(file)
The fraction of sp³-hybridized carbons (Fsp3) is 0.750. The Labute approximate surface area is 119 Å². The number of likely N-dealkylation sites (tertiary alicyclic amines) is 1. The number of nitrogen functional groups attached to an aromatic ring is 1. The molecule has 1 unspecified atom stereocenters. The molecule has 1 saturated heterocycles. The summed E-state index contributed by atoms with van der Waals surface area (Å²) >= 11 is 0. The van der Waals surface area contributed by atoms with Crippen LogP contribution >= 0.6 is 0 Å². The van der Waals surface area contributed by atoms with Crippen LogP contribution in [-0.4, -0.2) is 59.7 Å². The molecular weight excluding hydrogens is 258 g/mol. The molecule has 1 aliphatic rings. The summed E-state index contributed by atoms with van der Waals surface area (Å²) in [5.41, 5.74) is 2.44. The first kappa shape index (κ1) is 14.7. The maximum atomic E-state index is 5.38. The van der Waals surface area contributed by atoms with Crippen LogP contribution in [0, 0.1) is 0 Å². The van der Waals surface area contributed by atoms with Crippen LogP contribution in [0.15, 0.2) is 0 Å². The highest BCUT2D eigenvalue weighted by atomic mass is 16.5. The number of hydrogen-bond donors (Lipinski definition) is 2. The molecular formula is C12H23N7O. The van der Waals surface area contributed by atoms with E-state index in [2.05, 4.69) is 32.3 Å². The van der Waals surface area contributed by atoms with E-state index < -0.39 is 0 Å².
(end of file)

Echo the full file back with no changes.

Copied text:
The fraction of sp³-hybridized carbons (Fsp3) is 0.750. The Labute approximate surface area is 119 Å². The number of likely N-dealkylation sites (tertiary alicyclic amines) is 1. The number of nitrogen functional groups attached to an aromatic ring is 1. The molecule has 1 unspecified atom stereocenters. The molecule has 1 saturated heterocycles. The summed E-state index contributed by atoms with van der Waals surface area (Å²) >= 11 is 0. The van der Waals surface area contributed by atoms with Crippen LogP contribution >= 0.6 is 0 Å². The van der Waals surface area contributed by atoms with Crippen LogP contribution in [-0.4, -0.2) is 59.7 Å². The molecular weight excluding hydrogens is 258 g/mol. The molecule has 1 aliphatic rings. The summed E-state index contributed by atoms with van der Waals surface area (Å²) in [5.41, 5.74) is 2.44. The first kappa shape index (κ1) is 14.7. The maximum atomic E-state index is 5.38. The van der Waals surface area contributed by atoms with Crippen LogP contribution in [0, 0.1) is 0 Å². The van der Waals surface area contributed by atoms with Crippen LogP contribution in [0.15, 0.2) is 0 Å². The highest BCUT2D eigenvalue weighted by atomic mass is 16.5. The number of hydrogen-bond donors (Lipinski definition) is 2. The molecular formula is C12H23N7O. The van der Waals surface area contributed by atoms with E-state index in [2.05, 4.69) is 32.3 Å². The van der Waals surface area contributed by atoms with E-state index < -0.39 is 0 Å².